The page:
4. Pop a Green Mountain Coffee® French Vanilla Iced Coffee K-Cup® pack into your brewer and brew at the 6 oz. setting, over the Sweet and Creamy Cubes. As the coffee brews, it will melt some of the Sweet and Creamy cubes, expertly blending the Hazelnut and French Vanilla flavors. Add simple syrup to taste.


And that’s it! You have yourself a delightful Creamy Vanilla Hazelnut Iced Coffee! It’s easy, pretty, delicious… A perfect summer pairing!


Through Food-Security Program Asnaini can Now Provide Her Children with Nutritious Food


Save the Children, an international non-profit organization, recently concluded their two-year Save the Children Food Security project participantLivelihoods and Improved Nutrition for Kids (LINK) project in two sub-districts in Bener Meriah, Aceh, Indonesia. LINK successfully improved access to key health, nutrition, and agricultural livelihoods inputs and services, and mobilized key actors locally, benefitting 5,735 households. Seeing these results from projects we’ve funded reinforces the important work that is being done within our supply-chain. Below is one women’s story about the most significant change she has seen in her life as a result of this project:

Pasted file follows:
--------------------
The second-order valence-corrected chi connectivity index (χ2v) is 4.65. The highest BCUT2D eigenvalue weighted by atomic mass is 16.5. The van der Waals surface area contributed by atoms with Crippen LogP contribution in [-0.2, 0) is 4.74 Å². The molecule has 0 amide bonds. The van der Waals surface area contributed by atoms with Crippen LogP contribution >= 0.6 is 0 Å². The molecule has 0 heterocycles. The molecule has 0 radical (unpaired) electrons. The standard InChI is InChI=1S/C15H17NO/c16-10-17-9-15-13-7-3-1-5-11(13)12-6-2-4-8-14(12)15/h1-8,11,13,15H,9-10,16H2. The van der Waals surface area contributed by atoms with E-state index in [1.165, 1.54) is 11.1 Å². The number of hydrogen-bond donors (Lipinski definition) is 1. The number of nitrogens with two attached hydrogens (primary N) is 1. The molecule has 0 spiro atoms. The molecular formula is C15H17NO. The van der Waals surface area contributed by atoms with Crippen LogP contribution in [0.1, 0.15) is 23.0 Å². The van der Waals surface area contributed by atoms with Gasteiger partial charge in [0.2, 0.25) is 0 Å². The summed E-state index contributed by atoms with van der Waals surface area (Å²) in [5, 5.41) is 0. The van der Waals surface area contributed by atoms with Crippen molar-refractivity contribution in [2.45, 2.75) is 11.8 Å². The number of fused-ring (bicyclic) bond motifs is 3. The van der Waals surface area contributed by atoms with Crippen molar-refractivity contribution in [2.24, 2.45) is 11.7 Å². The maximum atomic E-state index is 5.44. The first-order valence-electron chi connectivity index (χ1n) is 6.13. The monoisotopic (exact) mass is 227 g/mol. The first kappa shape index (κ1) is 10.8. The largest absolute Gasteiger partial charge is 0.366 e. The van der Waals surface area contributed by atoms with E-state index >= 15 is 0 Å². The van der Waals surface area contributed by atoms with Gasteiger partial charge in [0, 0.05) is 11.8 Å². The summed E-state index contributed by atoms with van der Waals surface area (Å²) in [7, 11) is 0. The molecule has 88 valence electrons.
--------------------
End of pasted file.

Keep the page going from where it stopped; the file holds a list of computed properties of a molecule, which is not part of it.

Asnaini is a mother of three children, and lives in a modest house in Desa Fajar harapan, Bener Meriah. She has an 11 month-old baby and two other two children, aged 8 and 11, who attend school. Her husband, like most other villagers, works on a coffee farm. Next to their house is a small garden of 20 square meters, containing celery, spinach and other vegetables.

Through the LINK program, Asnaini and some 2,500 other women received vegetable seeds, learned about composting, fertilizing, and pest control.

“My husband and I never thought that the small piece of land could be profitable to us,” Asnaini said. “We never made real use of it. We planted celery but because there was no fence, chickens would come in and pick and destroy the plants.”Save the Children Food Security Project Participant Indonesia coffee